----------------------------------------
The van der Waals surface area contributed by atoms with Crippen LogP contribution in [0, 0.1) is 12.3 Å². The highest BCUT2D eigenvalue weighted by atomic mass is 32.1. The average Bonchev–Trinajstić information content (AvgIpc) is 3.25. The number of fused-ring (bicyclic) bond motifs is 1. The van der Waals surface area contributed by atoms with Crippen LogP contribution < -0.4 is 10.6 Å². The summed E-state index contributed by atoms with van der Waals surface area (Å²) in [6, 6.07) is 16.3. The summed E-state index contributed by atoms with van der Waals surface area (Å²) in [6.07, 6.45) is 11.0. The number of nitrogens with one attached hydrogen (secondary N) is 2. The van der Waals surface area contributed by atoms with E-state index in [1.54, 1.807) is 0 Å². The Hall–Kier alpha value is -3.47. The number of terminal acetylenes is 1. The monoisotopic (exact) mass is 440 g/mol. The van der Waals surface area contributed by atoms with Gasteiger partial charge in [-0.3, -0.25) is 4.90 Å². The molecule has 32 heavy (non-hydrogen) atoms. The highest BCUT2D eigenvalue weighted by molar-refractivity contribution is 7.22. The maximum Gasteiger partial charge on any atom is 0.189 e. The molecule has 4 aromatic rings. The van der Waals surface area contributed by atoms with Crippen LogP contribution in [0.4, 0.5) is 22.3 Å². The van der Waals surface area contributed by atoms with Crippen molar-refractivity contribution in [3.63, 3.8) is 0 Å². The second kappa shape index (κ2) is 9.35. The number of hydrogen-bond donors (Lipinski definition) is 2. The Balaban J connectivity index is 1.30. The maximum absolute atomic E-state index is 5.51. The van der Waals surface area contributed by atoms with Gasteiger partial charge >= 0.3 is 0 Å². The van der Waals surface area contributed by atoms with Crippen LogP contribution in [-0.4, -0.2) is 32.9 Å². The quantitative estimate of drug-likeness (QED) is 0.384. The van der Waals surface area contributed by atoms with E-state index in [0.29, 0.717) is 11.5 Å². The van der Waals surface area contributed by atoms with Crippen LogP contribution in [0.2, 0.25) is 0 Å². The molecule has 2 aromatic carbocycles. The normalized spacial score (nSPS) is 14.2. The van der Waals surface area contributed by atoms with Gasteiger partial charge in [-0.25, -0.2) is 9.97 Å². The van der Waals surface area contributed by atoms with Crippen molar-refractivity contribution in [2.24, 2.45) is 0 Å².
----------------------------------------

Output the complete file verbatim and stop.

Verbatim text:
The van der Waals surface area contributed by atoms with Crippen LogP contribution in [0, 0.1) is 12.3 Å². The highest BCUT2D eigenvalue weighted by atomic mass is 32.1. The average Bonchev–Trinajstić information content (AvgIpc) is 3.25. The number of fused-ring (bicyclic) bond motifs is 1. The van der Waals surface area contributed by atoms with Crippen LogP contribution < -0.4 is 10.6 Å². The summed E-state index contributed by atoms with van der Waals surface area (Å²) in [6, 6.07) is 16.3. The summed E-state index contributed by atoms with van der Waals surface area (Å²) in [6.07, 6.45) is 11.0. The number of nitrogens with one attached hydrogen (secondary N) is 2. The van der Waals surface area contributed by atoms with E-state index in [1.54, 1.807) is 0 Å². The Hall–Kier alpha value is -3.47. The number of terminal acetylenes is 1. The monoisotopic (exact) mass is 440 g/mol. The van der Waals surface area contributed by atoms with Gasteiger partial charge in [-0.3, -0.25) is 4.90 Å². The molecule has 32 heavy (non-hydrogen) atoms. The highest BCUT2D eigenvalue weighted by molar-refractivity contribution is 7.22. The maximum Gasteiger partial charge on any atom is 0.189 e. The molecule has 4 aromatic rings. The van der Waals surface area contributed by atoms with Crippen LogP contribution in [0.4, 0.5) is 22.3 Å². The van der Waals surface area contributed by atoms with Crippen molar-refractivity contribution in [3.63, 3.8) is 0 Å². The second kappa shape index (κ2) is 9.35. The number of hydrogen-bond donors (Lipinski definition) is 2. The Balaban J connectivity index is 1.30. The maximum absolute atomic E-state index is 5.51. The van der Waals surface area contributed by atoms with Gasteiger partial charge >= 0.3 is 0 Å². The van der Waals surface area contributed by atoms with Crippen LogP contribution in [-0.4, -0.2) is 32.9 Å². The quantitative estimate of drug-likeness (QED) is 0.384. The van der Waals surface area contributed by atoms with E-state index in [0.29, 0.717) is 11.5 Å². The van der Waals surface area contributed by atoms with Crippen LogP contribution in [0.2, 0.25) is 0 Å². The molecule has 2 aromatic carbocycles. The normalized spacial score (nSPS) is 14.2. The van der Waals surface area contributed by atoms with Gasteiger partial charge in [-0.25, -0.2) is 9.97 Å². The van der Waals surface area contributed by atoms with Crippen molar-refractivity contribution in [2.24, 2.45) is 0 Å².